Monday, November 14, 2011

Report to the Presbytery Nov. 15, 2011

What is the Question?

What is the question? As I ponder the life and ministry of our Presbytery, I am both grateful and bewildered. As I ponder the life and ministry of our whole Presbyterian Church (U.S.A.) I am both grateful and bewildered. As I ponder the next steps of our common life I would like each of you to consider what you belief should be the guiding question for our common life. What is the question that should guide and motivate our future planning and our decisions moving forward? I wonder if we can agree on the question that should be front and center for our discernment as a Presbytery. What is the question?

With that thought in mind, I have been gathering questions from my reading. These are all important questions, but they each take us a different direction.

I highly recommend a new book by Alan Hirsch titled The Forgotten Ways: Reactivating the Missional Church. This book seeks to help the church move into a new future as a sent and sending people. The question that Alan Hirsch asks is this, “How did the early Christians do it? In fact they had none of the things we would ordinarily apply to solve the problems of the church, and yet they grew from 25,000 to 20 million in 200 years! So how did the early church do it?” Is that the proper question for us?

But then I thought that maybe our question needs to be more about our own spiritual lives in Christ. Maybe our guiding question needs to be the question the disciples asked Jesus, “How shall we pray?” Maybe our guiding question is a question about spirituality and prayer. I wonder if Richard J. Foster in his new book titled “Sanctuary of the Soul: Journey into Meditative Prayer” asks the proper question. Richard Foster’s question is this: “How does God speak to us? What should we expect or even hope for? Are there conditions of heart and mind that open us to God’s loving – and terrifying – voice? How can we develop an inward, prayer-filled listening?” Is that the proper question for us?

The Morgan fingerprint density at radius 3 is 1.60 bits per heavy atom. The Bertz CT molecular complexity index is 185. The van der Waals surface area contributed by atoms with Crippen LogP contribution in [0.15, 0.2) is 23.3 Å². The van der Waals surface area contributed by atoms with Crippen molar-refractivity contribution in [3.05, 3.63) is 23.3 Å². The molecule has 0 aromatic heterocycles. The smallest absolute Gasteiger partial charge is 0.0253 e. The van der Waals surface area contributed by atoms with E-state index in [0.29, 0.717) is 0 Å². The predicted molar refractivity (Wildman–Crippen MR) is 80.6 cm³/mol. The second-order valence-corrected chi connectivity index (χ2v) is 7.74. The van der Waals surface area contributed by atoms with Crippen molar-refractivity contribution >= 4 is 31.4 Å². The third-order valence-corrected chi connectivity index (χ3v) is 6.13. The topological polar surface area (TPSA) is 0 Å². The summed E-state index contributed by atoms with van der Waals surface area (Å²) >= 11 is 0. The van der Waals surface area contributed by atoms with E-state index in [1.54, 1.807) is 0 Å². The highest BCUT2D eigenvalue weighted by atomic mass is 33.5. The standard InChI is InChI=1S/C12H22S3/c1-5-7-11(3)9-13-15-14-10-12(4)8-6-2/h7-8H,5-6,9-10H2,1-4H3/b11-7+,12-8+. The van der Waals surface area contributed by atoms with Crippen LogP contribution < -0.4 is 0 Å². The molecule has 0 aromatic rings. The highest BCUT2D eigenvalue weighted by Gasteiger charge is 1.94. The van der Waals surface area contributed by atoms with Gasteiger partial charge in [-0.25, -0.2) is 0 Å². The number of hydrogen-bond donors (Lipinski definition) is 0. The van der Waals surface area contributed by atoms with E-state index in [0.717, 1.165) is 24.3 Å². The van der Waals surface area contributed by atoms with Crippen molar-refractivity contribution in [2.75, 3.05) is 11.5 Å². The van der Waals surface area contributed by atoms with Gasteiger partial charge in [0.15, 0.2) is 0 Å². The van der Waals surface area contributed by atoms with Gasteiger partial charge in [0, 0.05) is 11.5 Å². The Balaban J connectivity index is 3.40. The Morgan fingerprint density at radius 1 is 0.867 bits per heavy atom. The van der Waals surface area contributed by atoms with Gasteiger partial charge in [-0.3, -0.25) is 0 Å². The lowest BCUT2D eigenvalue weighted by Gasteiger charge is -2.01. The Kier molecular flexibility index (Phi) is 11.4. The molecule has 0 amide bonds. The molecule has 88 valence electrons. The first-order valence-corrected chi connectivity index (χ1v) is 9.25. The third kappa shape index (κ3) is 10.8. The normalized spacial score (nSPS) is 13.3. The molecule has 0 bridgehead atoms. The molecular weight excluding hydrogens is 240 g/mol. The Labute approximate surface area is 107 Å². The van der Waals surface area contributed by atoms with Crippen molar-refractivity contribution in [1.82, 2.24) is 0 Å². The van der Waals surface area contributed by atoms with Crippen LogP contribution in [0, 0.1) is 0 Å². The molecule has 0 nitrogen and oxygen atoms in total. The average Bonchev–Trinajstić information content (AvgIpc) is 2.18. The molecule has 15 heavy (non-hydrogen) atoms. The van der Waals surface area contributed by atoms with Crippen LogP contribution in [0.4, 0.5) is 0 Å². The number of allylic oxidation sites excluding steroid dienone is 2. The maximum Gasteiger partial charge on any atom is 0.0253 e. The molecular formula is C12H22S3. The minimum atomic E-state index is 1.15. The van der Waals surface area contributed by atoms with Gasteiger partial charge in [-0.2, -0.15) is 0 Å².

Or maybe the question is not about prayer and spirituality. Maybe the question is about the way we do things as a Presbytery. On this vein, I found a great question in a great book by Peter Block. The book is titled, Community: the Structure of Belonging. This is Peter Block’s question. Is this correct question for us? “The core question, then, is this: What is the means through which those of us who care about the whole community can create a future for ourselves that is not just an improvement, but one of a different nature from what we now have?”

This is an important question because many of us here, and many of us who will bother to attend Presbytery meetings, serve on committees and spend long evenings at session meetings are people that love this church. We have been blessed, nurtured, formed by this church. It is hard to imagine a new, a different, a future way of being the church because the way we do church now has been so meaningful in our lives. How can we create a future church that is not simply an improvement, but a church of a whole different nature? That is a good question. Is that our question?